One of the benefits of tracking my time is that I don’t need to have those conversations with myself that go “hey, didn’t that happen around this time last year?” I know exactly when things happened. As I look back on them, I can think about how certain choices played out.
Almost exactly a year ago, I decided to go on a writing retreat at Bear Creek Mountain, the ski resort that’s about an hour from my house. The mountain isn’t high — I’m in Pennsylvania, not Colorado — but it’s lovely enough in the summer, and I was speaking at an event there on a Wednesday. So I drove up Monday, and spent Monday afternoon/evening and much of Tuesday (when not an inadvertent 7-mile hike – always take your map!) editing Off the Clock.
While there, magically enough, I had two opportunities come to me that had a massive positive effect on the next year.
First, Sarah Hart-Unger, one of my favorite bloggers, posted on her blog that she was thinking of starting a podcast. I’d been mulling the podcast idea — though not doing anything about it — for a while. Sarah and I had recently had a very fun dinner in Philadelphia (with our husbands and another friend couple) and I thought we had good chemistry. OK, less marketing-speak: I really liked her! The idea of chatting with someone I liked, about topics I found fascinating, seemed too cool an opportunity not to pursue.
So, sitting in my Bear Creek hotel room, I sent her an email asking if she might want to launch a podcast together. Fortunately, she was amenable, and less than a year later, Best of Both Worlds is about 50 episodes in, has gotten about 300,000 downloads, and has been a ton of fun. I’ve learned a lot in the process about producing regular audio content, and it’s been a great way to stay connected with people in between books (turns out, not everyone reads blogs. And the upside of a podcast is people can listen while commuting. Since this time is often wasted and miserable, if you can make it pleasant, people view this as a real service!)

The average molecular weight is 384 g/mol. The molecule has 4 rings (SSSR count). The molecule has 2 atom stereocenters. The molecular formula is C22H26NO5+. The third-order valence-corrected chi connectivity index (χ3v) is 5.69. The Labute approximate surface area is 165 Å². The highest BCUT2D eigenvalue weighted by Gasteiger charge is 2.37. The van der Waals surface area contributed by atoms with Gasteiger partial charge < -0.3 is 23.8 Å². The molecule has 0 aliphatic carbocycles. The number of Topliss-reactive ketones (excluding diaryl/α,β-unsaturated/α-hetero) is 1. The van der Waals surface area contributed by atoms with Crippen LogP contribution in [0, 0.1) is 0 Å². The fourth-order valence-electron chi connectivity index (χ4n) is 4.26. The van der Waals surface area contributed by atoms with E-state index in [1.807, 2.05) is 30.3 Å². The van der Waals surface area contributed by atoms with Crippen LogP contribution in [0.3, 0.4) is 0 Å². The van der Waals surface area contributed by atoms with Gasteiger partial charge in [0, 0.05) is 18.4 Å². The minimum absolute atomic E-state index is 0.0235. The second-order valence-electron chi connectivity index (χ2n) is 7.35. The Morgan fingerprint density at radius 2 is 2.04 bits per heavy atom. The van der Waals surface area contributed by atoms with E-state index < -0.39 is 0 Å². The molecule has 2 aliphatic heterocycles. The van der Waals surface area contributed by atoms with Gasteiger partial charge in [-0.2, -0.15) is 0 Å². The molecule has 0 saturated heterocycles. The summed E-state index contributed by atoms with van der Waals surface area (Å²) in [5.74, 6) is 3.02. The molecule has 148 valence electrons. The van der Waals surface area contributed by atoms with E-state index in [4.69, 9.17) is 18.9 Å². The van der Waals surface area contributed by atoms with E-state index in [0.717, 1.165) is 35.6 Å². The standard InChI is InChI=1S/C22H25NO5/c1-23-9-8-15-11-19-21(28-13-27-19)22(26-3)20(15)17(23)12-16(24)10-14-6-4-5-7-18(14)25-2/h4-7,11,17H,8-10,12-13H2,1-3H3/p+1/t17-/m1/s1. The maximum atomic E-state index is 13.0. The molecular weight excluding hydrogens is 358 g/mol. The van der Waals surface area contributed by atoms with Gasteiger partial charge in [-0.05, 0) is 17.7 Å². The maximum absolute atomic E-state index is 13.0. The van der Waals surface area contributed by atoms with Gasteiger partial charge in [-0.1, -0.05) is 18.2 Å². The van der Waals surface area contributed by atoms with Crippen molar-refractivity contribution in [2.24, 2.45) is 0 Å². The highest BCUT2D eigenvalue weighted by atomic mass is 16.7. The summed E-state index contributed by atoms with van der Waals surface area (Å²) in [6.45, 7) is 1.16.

Second, my editor on Off the Clock sent me an email about an entirely different idea. The team at Portfolio (my imprint) had been discussing business fables. These novellas — which teach a lesson, but also entertain — often sell well. Not many were by or about women. So they had mentioned me as someone who might be interested in tackling the genre. Was I?
I was. After some back and forth about concepts, I wrote Juliet’s School of Possibilities in November and early December. In January, Portfolio made me an offer on it. The book will be published in March 2019.
Neither of these opportunities happened specifically because I was at a writing retreat. If it were that easy I’d go every month!
However, as I have been pondering them, I think there are a few strategies that are helpful for being able to say yes to the right things.